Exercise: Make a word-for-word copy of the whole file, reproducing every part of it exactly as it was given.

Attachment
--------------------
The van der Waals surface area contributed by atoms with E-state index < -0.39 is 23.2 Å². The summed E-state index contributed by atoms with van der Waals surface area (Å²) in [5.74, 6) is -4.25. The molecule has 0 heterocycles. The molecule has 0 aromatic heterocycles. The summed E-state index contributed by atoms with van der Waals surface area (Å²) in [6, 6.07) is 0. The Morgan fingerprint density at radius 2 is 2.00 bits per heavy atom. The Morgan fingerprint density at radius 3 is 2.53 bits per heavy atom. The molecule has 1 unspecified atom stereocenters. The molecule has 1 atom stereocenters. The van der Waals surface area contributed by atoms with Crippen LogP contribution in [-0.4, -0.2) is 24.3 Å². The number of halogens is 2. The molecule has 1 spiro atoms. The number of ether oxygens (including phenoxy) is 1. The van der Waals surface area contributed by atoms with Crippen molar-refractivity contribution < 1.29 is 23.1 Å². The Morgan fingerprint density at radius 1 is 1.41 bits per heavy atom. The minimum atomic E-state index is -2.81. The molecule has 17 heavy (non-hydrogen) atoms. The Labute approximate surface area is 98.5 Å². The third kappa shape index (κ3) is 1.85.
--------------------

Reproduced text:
The van der Waals surface area contributed by atoms with E-state index < -0.39 is 23.2 Å². The summed E-state index contributed by atoms with van der Waals surface area (Å²) in [5.74, 6) is -4.25. The molecule has 0 heterocycles. The molecule has 0 aromatic heterocycles. The summed E-state index contributed by atoms with van der Waals surface area (Å²) in [6, 6.07) is 0. The Morgan fingerprint density at radius 2 is 2.00 bits per heavy atom. The Morgan fingerprint density at radius 3 is 2.53 bits per heavy atom. The molecule has 1 unspecified atom stereocenters. The molecule has 1 atom stereocenters. The van der Waals surface area contributed by atoms with Crippen LogP contribution in [-0.4, -0.2) is 24.3 Å². The number of halogens is 2. The molecule has 1 spiro atoms. The number of ether oxygens (including phenoxy) is 1. The van der Waals surface area contributed by atoms with Crippen molar-refractivity contribution < 1.29 is 23.1 Å². The Morgan fingerprint density at radius 1 is 1.41 bits per heavy atom. The minimum atomic E-state index is -2.81. The molecule has 17 heavy (non-hydrogen) atoms. The Labute approximate surface area is 98.5 Å². The third kappa shape index (κ3) is 1.85.